Colorado State University posted a record total enrollment for the seventh consecutive year, bolstered by a surge in graduate, non-resident and international students. Along with record enrollment, the university is celebrating 10 consecutive years of increasing racially and ethnically diverse enrollment, demonstrating the university’s commitment to access and diversity.
CSU’s enrollment now stands at 31,725 – a nearly 1 percent increase above last year’s record enrollment of 31,514. Racially and ethnically diverse enrollment is at an all-time high at 5,700 students, or 18 percent of the total student population.
Colorado State also continues to be Colorado’s school of choice; more Colorado freshmen students attend CSU than any other university in the state. At 3,154, Colorado students make up 72 percent of this year’s freshman class.
“Our continued efforts to meet our enrollment goals while creating the most diverse student population in our history are paying off,” said Rick Miranda, CSU’s provost and executive vice president. “At the same time, we are also pleased that the work of many all across campus in retaining students and keeping them on track for graduation are bearing fruit. This is a testament to the hard work our faculty and student-support staff have invested in student success. As a result, more students are graduating faster, saving them tuition dollars and getting them into the workforce faster. That’s a big part of our land-grant mission.”
CSU has created a unique environment to support and retain racially and ethnically diverse students. Some of the university’s distinctive programs include the Alliance School Partnership, TRIO access programs, Key Communities, Student Diversity Programs and Services and First Generation Award program.
“While we celebrate the milestone of a decade of continued minority enrollment growth, CSU is continuing to enhance its efforts to recruit and retain students who have historically been underrepresented,” said Vice President for Diversity Mary Ontiveros. “CSU’s access programs and institutional efforts, aimed at enhancing student retention, have contributed to our success. Programs focused on first-generation students and our Key Communities also play a significant role in our ability to attract and retain racially and ethnically diverse students.”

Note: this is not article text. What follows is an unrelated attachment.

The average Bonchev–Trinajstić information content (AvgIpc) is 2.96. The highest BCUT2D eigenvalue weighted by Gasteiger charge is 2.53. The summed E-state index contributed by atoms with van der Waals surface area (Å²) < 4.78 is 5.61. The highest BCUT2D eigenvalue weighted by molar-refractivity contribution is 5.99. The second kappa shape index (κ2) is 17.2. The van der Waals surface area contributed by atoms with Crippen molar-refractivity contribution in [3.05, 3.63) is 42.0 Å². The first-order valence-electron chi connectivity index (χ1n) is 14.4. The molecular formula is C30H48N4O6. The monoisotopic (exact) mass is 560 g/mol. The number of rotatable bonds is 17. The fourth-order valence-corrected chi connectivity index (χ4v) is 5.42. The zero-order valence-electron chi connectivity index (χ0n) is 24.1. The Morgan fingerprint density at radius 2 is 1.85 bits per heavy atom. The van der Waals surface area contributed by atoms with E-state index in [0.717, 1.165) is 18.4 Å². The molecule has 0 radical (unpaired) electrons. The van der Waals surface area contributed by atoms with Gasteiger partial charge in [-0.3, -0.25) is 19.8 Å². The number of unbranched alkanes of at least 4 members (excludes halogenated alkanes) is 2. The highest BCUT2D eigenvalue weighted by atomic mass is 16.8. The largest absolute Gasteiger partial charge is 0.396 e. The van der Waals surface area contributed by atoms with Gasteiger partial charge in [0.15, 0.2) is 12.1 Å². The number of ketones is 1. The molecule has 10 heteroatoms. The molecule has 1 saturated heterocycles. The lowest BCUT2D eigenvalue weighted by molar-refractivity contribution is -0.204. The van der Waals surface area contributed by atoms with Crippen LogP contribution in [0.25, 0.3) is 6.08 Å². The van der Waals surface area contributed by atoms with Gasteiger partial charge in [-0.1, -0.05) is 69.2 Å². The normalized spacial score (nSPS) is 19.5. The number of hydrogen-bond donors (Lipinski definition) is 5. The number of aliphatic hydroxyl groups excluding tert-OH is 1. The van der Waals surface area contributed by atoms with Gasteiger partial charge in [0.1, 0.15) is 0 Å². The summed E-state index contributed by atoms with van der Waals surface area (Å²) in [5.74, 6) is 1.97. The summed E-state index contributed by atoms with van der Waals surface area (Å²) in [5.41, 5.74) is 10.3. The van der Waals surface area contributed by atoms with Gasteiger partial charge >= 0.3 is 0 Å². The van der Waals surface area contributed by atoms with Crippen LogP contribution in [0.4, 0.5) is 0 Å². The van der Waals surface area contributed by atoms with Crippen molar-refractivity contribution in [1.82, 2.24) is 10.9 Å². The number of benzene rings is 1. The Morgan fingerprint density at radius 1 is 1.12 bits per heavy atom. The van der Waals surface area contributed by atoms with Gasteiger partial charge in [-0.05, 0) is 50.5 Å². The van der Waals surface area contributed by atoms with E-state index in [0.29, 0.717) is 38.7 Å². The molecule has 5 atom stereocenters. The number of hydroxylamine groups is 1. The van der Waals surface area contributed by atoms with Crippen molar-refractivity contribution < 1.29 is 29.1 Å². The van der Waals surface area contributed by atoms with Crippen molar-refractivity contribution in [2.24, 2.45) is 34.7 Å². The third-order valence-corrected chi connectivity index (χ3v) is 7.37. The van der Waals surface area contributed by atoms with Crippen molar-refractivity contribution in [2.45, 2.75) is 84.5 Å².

Along with racially and ethnically diverse enrollment, the university saw increases in:
– Resident-instruction international students at 1,859, up 23 percent and now representing nearly 7 percent of the resident student population
– Non-resident students at 6,924, up more than 2 percent
– Resident-instruction graduate students at 4,580, up nearly 2.5 percent
“International student enrollment continues to increase dramatically at CSU,” said Jim Cooney, vice provost for International Affairs. “The number of international students stands at 1,859, an increase of 353 students or 23 percent from last year and nearly 110 percent over five years. Growth is particularly striking at the undergraduate level where the number of international students has increased by more than two times in five years.”
A total of 4,353 new freshmen have joined the Fort Collins campus community. While this is a slight decline from last year — less than 100 students — the freshman class is more racially and ethnically diverse and includes a significant increase in international students. At 897 students, nearly 21 percent of this year’s freshman students are racially and ethnically diverse. Freshman international students totaled 81, representing 25 countries, increasing by 31 percent. Non-resident freshman enrollment continued to rise to 1,199 students, up 4 percent this year. Nonresident students make up 28 percent of this year’s freshman class. The quality of the freshman class is demonstrated by an average ACT score of 24.9 and includes a wide array of accomplished students, including 54 class valedictorians, six Boettcher Award winners and 17 Daniels Fund Scholars.
This year’s incoming freshman class includes Colorado residents from 49 counties, including 1,805 from high schools in the Denver metropolitan area. Nonresident students come from 49 additional states.
Nearly one in four CSU freshmen will be the first in their family to earn a college degree. CSU’s incoming class includes 702 Pell-eligible, low-income Colorado residents (22 percent of incoming resident students). In light of the Commitment to Colorado program, now in place for four years, an additional 112 freshmen above Pell but at or below the state median income will have at least half their tuition costs covered. Overall, 4,017 CSU undergraduates will benefit from the Commitment to Colorado program.